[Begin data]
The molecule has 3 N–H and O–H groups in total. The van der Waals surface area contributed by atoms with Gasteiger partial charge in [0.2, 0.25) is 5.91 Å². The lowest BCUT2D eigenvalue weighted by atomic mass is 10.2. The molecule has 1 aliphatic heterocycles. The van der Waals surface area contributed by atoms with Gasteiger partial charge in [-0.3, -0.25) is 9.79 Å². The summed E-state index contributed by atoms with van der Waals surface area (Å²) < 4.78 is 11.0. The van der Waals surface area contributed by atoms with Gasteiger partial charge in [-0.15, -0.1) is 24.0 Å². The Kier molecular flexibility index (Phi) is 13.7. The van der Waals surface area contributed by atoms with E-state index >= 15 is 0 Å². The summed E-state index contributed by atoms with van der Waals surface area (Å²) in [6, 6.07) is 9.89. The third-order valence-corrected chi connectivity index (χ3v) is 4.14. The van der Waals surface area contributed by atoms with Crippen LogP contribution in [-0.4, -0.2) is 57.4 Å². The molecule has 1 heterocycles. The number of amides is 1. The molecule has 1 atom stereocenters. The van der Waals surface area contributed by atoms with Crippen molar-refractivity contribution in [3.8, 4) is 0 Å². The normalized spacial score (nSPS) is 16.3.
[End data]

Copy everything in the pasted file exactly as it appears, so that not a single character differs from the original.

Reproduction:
The molecule has 3 N–H and O–H groups in total. The van der Waals surface area contributed by atoms with Gasteiger partial charge in [0.2, 0.25) is 5.91 Å². The lowest BCUT2D eigenvalue weighted by atomic mass is 10.2. The molecule has 1 aliphatic heterocycles. The van der Waals surface area contributed by atoms with Gasteiger partial charge in [-0.3, -0.25) is 9.79 Å². The summed E-state index contributed by atoms with van der Waals surface area (Å²) < 4.78 is 11.0. The van der Waals surface area contributed by atoms with Gasteiger partial charge in [-0.15, -0.1) is 24.0 Å². The Kier molecular flexibility index (Phi) is 13.7. The van der Waals surface area contributed by atoms with E-state index >= 15 is 0 Å². The summed E-state index contributed by atoms with van der Waals surface area (Å²) in [6, 6.07) is 9.89. The third-order valence-corrected chi connectivity index (χ3v) is 4.14. The van der Waals surface area contributed by atoms with Crippen LogP contribution in [-0.4, -0.2) is 57.4 Å². The molecule has 1 heterocycles. The number of amides is 1. The molecule has 1 atom stereocenters. The van der Waals surface area contributed by atoms with Crippen molar-refractivity contribution in [3.8, 4) is 0 Å². The normalized spacial score (nSPS) is 16.3.